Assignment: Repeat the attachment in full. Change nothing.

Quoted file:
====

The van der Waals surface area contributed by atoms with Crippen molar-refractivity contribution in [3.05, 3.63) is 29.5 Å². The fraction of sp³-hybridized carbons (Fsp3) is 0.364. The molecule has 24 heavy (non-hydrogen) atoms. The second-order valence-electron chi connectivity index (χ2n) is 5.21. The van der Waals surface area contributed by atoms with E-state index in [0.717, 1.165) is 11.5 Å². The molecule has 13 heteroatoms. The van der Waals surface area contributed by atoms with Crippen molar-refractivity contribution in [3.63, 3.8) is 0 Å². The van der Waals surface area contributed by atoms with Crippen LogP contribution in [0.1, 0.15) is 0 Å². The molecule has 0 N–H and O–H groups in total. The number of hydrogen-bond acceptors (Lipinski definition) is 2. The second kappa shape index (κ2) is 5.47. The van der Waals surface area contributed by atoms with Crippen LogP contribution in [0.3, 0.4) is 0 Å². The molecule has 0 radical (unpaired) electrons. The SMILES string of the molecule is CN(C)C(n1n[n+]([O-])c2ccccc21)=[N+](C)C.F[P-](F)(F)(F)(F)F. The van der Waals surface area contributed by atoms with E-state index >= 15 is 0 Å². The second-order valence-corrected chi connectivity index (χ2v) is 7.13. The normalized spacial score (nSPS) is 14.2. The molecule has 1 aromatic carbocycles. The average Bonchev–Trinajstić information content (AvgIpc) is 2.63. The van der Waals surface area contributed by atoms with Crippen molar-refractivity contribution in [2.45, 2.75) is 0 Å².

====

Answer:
The van der Waals surface area contributed by atoms with Crippen molar-refractivity contribution in [3.05, 3.63) is 29.5 Å². The fraction of sp³-hybridized carbons (Fsp3) is 0.364. The molecule has 24 heavy (non-hydrogen) atoms. The second-order valence-electron chi connectivity index (χ2n) is 5.21. The van der Waals surface area contributed by atoms with E-state index in [0.717, 1.165) is 11.5 Å². The molecule has 13 heteroatoms. The van der Waals surface area contributed by atoms with Crippen molar-refractivity contribution in [3.63, 3.8) is 0 Å². The van der Waals surface area contributed by atoms with Crippen LogP contribution in [0.1, 0.15) is 0 Å². The molecule has 0 N–H and O–H groups in total. The number of hydrogen-bond acceptors (Lipinski definition) is 2. The second kappa shape index (κ2) is 5.47. The van der Waals surface area contributed by atoms with Crippen LogP contribution in [0.3, 0.4) is 0 Å². The molecule has 0 radical (unpaired) electrons. The SMILES string of the molecule is CN(C)C(n1n[n+]([O-])c2ccccc21)=[N+](C)C.F[P-](F)(F)(F)(F)F. The van der Waals surface area contributed by atoms with E-state index >= 15 is 0 Å². The second-order valence-corrected chi connectivity index (χ2v) is 7.13. The normalized spacial score (nSPS) is 14.2. The molecule has 1 aromatic carbocycles. The average Bonchev–Trinajstić information content (AvgIpc) is 2.63. The van der Waals surface area contributed by atoms with Crippen molar-refractivity contribution in [2.45, 2.75) is 0 Å².